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E-Library Economics

Another link to an article from a professor in my MLIS program from Inside HigherEd.

http://www.insidehighered.com/news/2010/02/10/libraries

It expands on the Kindle article posted earlier and discusses the economics of print and digital library collections along with the challenges faced in making the conversion to digital.

One Comment

  1. Eleanor says:

    There comes a point of diminishing returns when it comes to saving money. If your main focus is to be cheap- you end up being cheapened.

    I think there is an aspect of ‘place’ that is important to what a library is to a community that would be lost if there is an over-emphasis on the shift to digital collections. The -strength- of digital media are that they can be ‘anywhere’, the weakness of them is that they can be ‘nowhere’. If libraries are to maintain a strong sense of being a ‘somewhere’ that matters in our communities they’ll need to be more than just access to an ‘anywhere’ resource. Frankly internet cafes and the like would be able to “better” serve that function if the goal is to be economical.

    And when it comes right down to it access to digital material simply isn’t reliable enough to place all our eggs in that basket. Think about all the times university web services like Blackboard have trouble- then imagine that ALL our resources were reliant on the smooth working of electronic systems. The one unquestionable benefit of a book is that if you have it in your hands, you can access its contents. True, it can only be in one place at one time- but it is always where it is. Digital media can be anywhere, but only if all the systems and devices required to access it are working properly. If any one thing fails, ultimately digital materials are nowhere.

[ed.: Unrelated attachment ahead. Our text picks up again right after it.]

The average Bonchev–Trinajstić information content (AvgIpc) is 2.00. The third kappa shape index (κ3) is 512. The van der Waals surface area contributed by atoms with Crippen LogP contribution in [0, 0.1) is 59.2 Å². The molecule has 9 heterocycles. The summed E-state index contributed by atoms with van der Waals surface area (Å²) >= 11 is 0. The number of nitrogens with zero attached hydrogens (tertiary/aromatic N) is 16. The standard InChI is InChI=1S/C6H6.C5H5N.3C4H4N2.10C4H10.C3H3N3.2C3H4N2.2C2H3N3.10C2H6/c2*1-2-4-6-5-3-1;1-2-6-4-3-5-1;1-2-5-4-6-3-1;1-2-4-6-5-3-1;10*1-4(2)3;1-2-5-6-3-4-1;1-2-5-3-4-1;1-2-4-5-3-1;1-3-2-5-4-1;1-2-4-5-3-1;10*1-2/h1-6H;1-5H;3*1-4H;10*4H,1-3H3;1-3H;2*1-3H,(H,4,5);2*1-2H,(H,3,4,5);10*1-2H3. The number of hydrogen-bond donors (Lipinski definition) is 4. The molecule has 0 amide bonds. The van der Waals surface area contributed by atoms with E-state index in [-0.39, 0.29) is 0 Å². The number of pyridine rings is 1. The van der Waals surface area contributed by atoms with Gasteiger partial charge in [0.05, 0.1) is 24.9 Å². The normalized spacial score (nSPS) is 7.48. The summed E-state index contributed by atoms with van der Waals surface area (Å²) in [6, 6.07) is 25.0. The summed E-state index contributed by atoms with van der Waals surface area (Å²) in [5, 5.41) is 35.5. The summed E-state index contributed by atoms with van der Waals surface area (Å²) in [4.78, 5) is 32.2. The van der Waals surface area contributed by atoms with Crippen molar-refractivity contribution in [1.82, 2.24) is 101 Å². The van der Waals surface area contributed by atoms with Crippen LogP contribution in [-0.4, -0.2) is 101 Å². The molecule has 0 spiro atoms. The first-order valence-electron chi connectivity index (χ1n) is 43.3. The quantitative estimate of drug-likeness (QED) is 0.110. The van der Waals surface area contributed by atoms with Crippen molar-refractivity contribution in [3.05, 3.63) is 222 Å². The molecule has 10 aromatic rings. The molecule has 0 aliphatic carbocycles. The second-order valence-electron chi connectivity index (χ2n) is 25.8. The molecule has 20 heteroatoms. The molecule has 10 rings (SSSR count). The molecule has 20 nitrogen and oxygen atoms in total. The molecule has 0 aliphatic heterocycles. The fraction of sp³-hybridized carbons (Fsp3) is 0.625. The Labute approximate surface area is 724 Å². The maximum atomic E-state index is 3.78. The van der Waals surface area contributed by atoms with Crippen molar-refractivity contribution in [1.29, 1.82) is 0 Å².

Digital collections are a valuable resource that have many benefits which traditional collections don’t. That doesn’t make them an unqualified improvement, nor does it mean that traditional collections are replaceable. I think we’d all be better served by trying to make them compliment each other rather than making them seem like competitors.

    As for moving books into denser storage, it is fine so long as there are people who can go fetch them for the public- but would the cost of those employees be factored into the cost saving effort? Or would those materials simply sit in storage because someone along the line decides it costs too much to provide access to them?

    (It should be noted that I am at least a year away from even applying to an MLIS program, so it is possible I have no idea what I’m talking about. These are the impressions of a concerned layperson.)

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